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By Guy Coates | Truckee-Donner Historical Society

In 1863 the town of Truckee did not exist. In fact, all that was visible along the banks of the Truckee River were rocks and virgin forest—except for one solitary log house built by pioneer Joseph Gray.

Native Americans roamed this Sierra region. A small white settlement near the head of Donner Lake served the many coaches and their teamsters and passengers who passed daily along the Dutch Flat-Donner Lake Wagon Road, enroute to Virginia City and the luring Comstock Lode.

Joseph Gray believed that this area would be a good place for a tavern and way station for weary travelers.  It was near this spot that transportation routes converged—the Henness Pass route from the upper North Fork of the Yuba, and the Dutch Flat-Donner Lake turnpike. Five years hence the Central Pacific would choose the same area as the focal point for its mountain operations.

Constructed of native tamarack and lodgepole pine in about 1858, Gray’s cabin was located at today’s southwest corner of Jibboom and Bridge Streets. Experts have examined the 24’x20’ building and noticed no evidence of any kind of saw used to build the structure. The timbers had all been hewn with axes into the shape of a house.

Initially, the small cabin sat alone beside the only road, and it was here that Gray ran a frontier hostelry, which served weary travelers arriving on the six-horse Concords of the California Stage Company. Twenty- and thirty-horse freight wagons rolled past the cabin day and night. Gray’s establishment was a place where travelers and teamsters could rest and enjoy all the comforts and hospitality of a friendly roadside inn, purchase supplies, and obtain directions or information.

Joseph Henry Gray was born in 1826 in Middleton County, Durham, England. He was the son of Thomas and Ann Gray who emigrated to Tumockwa, Pennsylvania in the late 1820s. In 1833 the family, including Joseph and his nine brothers and sisters, moved to Dubuque, Iowa, “the heart of the Indian country.” In 1834 the family again moved, this time to Galina, Illinois, where they settled and farmed.

Young Joseph, restless and bored with farming, heard of the rich gold diggings in California. In 1849 he ventured westward with two of his brothers, seeking adventure and fortune. But contrary to the motivation that inspired most men moving West at the time, it was business opportunities rather than mining that attracted Gray. He first went to Texas, purchased a herd of cattle, drove them to California and sold them at a high profit. He then purchased a quarter section of land on the Old Auburn Road at Sylvan, in Center Township, Sacramento County, and later became the proprietor of the “Fourteen Mile House,” a station and inn located in the present day town of Citrus Heights. Joseph Gray settled there with his wife, Ann, and three daughters, Annie, Georgiana, and Nellie.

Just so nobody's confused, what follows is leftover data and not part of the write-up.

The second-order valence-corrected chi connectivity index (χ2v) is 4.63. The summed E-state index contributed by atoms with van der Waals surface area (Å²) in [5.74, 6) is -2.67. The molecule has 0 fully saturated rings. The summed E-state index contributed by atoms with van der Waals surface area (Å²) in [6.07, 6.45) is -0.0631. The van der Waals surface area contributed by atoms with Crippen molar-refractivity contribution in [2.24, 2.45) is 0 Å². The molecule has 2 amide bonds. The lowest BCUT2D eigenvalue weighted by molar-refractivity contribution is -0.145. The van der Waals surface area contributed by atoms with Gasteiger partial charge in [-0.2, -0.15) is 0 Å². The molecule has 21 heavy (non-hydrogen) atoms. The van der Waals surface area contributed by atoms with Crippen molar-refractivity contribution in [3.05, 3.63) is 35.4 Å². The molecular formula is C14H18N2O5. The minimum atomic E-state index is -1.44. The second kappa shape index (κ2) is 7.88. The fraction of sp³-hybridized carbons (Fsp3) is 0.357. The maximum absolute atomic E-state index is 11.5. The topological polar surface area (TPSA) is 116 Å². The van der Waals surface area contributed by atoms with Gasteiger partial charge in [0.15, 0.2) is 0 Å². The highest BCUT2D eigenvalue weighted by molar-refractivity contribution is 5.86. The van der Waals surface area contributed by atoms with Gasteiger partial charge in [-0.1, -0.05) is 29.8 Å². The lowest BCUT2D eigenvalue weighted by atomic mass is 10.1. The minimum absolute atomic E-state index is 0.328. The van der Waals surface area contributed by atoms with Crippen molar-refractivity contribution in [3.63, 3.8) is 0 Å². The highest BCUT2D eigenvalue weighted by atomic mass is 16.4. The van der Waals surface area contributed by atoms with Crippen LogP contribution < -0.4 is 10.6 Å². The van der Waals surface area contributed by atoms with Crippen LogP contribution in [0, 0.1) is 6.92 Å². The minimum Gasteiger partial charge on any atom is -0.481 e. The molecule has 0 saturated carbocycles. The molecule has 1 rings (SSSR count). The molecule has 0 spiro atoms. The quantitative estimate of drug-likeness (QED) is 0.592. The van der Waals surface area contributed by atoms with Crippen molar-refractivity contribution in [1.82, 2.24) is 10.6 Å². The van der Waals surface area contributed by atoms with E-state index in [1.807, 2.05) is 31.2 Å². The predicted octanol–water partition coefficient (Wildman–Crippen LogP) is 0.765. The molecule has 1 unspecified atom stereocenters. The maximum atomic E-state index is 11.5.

Gray became a successful businessman, both in buying and selling cattle and in the drayage business. He met and became friends with Charles Crocker, one of the railroad’s “Big Four,” whom he considered “his partner.”  Perhaps it was from Crocker that he learned the proposed route of the Central Pacific over Donner Pass and decided that better opportunities might await him in that area.

When Gray first visited the present-day Truckee area in the late 1850s, he and two other men constructed a cabin on his 640 acres along the Truckee River. Soon after, Gray and his family moved in. When the railroad surveyors arrived, Gray’s 640 acres of land were confiscated. Resenting this seizure, Gray took the appropriate legal steps and, by 1864, re-acquired most of his land.

Interestingly, the only recorded Nevada County deed reflecting the transaction is dated August 16, 1864 from S. W. McDonald to Joseph Gray consisting of two quarter sections of land and improvements on the Dutch Flat-Donner Lake Wagon Road. The sole consideration of all this land was a mere $200. There is no record as to the identity of who S. W. McDonald was or how he became involved. It took years for Gray to finally gain clear title to the land that became the town of Truckee.

When Gray and his family eventually settled into their two-story log home, family life flourished. Ann cooked large meals of beef, lamb or venison for her family and the cowboys. Joseph loved dogs and there were usually from 15 to 20 canines whose job it was to chase badgers and coyotes. In the wintertime these four-legged companions also served as sled dogs.

Business was good. Gray owned several freight teams, sixteen or eighteen mules, four to six horses and a number of wagons. His teams hauled freight from Grass Valley to Virginia City and the Gold Hill Districts. Huge supplies were stored near the cabin for winter consumption.

Gray’s Station, as it existed at the time, encompassed the entirety of the present downtown district of Truckee. Most of the area was a fenced corral. Next to his cabin, Gray built a horse stable and blacksmith shop; the stable was located on the land that is now Truckee’s downtown post office.

Read the entire story of Joseph Gray’s legacy here